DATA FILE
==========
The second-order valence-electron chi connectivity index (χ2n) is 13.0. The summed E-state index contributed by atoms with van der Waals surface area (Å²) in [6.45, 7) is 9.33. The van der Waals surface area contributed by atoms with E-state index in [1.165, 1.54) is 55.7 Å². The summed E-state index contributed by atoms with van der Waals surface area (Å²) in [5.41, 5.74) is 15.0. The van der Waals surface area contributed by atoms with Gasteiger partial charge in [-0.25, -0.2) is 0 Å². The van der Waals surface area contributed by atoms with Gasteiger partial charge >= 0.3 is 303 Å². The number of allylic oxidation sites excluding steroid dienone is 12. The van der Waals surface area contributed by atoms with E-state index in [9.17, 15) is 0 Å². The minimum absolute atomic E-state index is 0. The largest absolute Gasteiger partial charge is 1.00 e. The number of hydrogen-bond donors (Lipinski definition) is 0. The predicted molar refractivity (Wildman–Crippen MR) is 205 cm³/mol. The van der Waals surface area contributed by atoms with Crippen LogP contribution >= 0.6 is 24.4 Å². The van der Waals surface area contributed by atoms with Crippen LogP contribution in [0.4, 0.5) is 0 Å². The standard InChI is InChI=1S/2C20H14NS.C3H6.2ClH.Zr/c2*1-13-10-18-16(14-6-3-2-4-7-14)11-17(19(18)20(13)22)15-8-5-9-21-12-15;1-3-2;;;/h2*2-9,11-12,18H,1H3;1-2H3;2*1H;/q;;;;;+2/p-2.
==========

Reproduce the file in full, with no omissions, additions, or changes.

The second-order valence-electron chi connectivity index (χ2n) is 13.0. The summed E-state index contributed by atoms with van der Waals surface area (Å²) in [6.45, 7) is 9.33. The van der Waals surface area contributed by atoms with E-state index in [1.165, 1.54) is 55.7 Å². The summed E-state index contributed by atoms with van der Waals surface area (Å²) in [5.41, 5.74) is 15.0. The van der Waals surface area contributed by atoms with Gasteiger partial charge in [-0.25, -0.2) is 0 Å². The van der Waals surface area contributed by atoms with Gasteiger partial charge >= 0.3 is 303 Å². The number of allylic oxidation sites excluding steroid dienone is 12. The van der Waals surface area contributed by atoms with E-state index in [9.17, 15) is 0 Å². The minimum absolute atomic E-state index is 0. The largest absolute Gasteiger partial charge is 1.00 e. The number of hydrogen-bond donors (Lipinski definition) is 0. The predicted molar refractivity (Wildman–Crippen MR) is 205 cm³/mol. The van der Waals surface area contributed by atoms with Crippen LogP contribution >= 0.6 is 24.4 Å². The van der Waals surface area contributed by atoms with Crippen LogP contribution in [0.4, 0.5) is 0 Å². The standard InChI is InChI=1S/2C20H14NS.C3H6.2ClH.Zr/c2*1-13-10-18-16(14-6-3-2-4-7-14)11-17(19(18)20(13)22)15-8-5-9-21-12-15;1-3-2;;;/h2*2-9,11-12,18H,1H3;1-2H3;2*1H;/q;;;;;+2/p-2.